tl;dr – Traditional sources of startup funding are drying up due to the fallout from Covid-19. Traditional loans may be an alternative route to pursue during this time. Below are some key sources and terms to learn.

When it comes to funding your startup, there are a few different avenues you can take. As many first time & seasoned founders alike may already have familiarity with, the volatility in the markets and the overall decline of the economy have dramatically changed the fundraising landscape for early stage startups.

Not to mention, angel investors are interested in protecting their company as WELL as their investment portfolios — re, they tend to divert their capital to their companies and are interested in safety rather than yield, and buying bonds over what they perceive to be safer investment assets.

As if founding a startup didn’t already have enough complications — what the above statement REALLY means is that startups have even less capital on the market readily available to them, deals are likely to be smaller and more investor friendly. Alternative financing suddenly becomes a much more attractive option.

Two of the main alternative financing options include traditional and revenue sharing loans. Lendio, BlueVine, FundBox and more (here’s a more detailed list of companies that offer qualifiable startup loans) can help you get the ball rolling. In the meantime, I’ve gathered a list of key terms to help you navigate traditional and revenue sharing loans below.

Key Terms in Traditional Loans

Principal — The principal is the amount a company owes the lender where interest is calculated from. It is normally about the amount of cash proceeds the company receives. However, there may be origination and other fees which would reduce that amount. In short, Principal = Net Cash Proceeds + (Origination and other fees).

Interest — Interest is calculated as a percentage of a loan (or deposit) balance, paid to the lender periodically (or added to a bullet payment at the end) for the privilege of using their money. The amount is usually quoted as an annual rate, but interest can be calculated for periods that are longer or shorter than one year. You can also have simple interest or compounding interest. Without going into the mechanics simple interest would give you a lower amount to repay

Repayment Schedule — Detailed outline of a borrower’s loan agreement with a lender that shows the original loan amount, when payments are due, and how much of the payment goes to the principal and interest repayment. This statement may be provided on a monthly basis or may be issued when the loan is originally acquired.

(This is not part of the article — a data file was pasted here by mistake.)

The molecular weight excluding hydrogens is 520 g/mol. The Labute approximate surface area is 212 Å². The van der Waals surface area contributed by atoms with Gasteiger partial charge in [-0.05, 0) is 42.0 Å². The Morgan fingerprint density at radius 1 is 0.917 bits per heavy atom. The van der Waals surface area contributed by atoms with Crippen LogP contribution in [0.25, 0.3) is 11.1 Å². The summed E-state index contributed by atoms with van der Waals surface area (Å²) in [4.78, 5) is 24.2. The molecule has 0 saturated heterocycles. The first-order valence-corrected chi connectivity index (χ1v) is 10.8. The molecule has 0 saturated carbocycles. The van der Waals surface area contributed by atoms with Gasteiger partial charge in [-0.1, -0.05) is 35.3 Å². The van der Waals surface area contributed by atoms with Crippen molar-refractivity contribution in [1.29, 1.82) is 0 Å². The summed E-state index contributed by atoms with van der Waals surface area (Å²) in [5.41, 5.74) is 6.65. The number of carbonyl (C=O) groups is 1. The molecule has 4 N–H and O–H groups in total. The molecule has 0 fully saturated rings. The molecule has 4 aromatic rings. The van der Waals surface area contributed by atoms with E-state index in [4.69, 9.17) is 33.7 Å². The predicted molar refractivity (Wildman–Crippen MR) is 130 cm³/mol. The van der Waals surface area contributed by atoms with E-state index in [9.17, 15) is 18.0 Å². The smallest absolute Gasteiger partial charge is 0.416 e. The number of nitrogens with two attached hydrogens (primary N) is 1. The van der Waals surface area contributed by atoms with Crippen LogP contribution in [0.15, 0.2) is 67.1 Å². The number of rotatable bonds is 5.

Maturity — The maturity date is the date on which the principal amount of a note, draft, acceptance bond or other debt instrument becomes due. The maturity date also refers to the termination date (due date) on which an installment loan must be paid back in full.

Secured/Unsecured –– With a secured loan, the lender can take possession of the collateral if you don’t repay the loan as you have agreed. A car loan and mortgage are the most common types of secured loan. An unsecured loan is not protected by any collateral. If you default on the loan, the lender can’t automatically take your property. Since most tech startups don’t have much to secure against (besides code) you don’t see secured notes too often.

Personal Guarantee — A personal guarantee is an unsecured written promise from a business owner and or business executive guaranteeing payment on an equipment lease or loan in the event the business does not pay. However, in the event of non-payment a lender can go after the guarantor’s personal assets. The SBA often requires a personal guarantee with its loans but it has waived that requirement with certain loan types created in response to Covid-19.

Event of Default — This is a defined term you find in your agreement. It typically means when you have missed a payment to the loan or if you are entering into bankruptcy proceedings. It can also include breaking covenants (discussed below)

Restrictive Covenants — A restrictive loan covenant is simply a statement in the loan agreement between the lender and borrower stating that the small business can and cannot do certain things while it is paying on the bank loan. Examples include taking on additional debt without prior approval from the creditor.

As one of ATX’s go-to startup lawyers, I’m happy to assist in explaining the ins & outs of loans as best I can. You’re not alone in navigating all this. Stay tuned for Part 2 of this blog, where we’ll focus exclusively on revenue sharing loans.

Let’s #startitup!

Last Updated: September 1st, 2020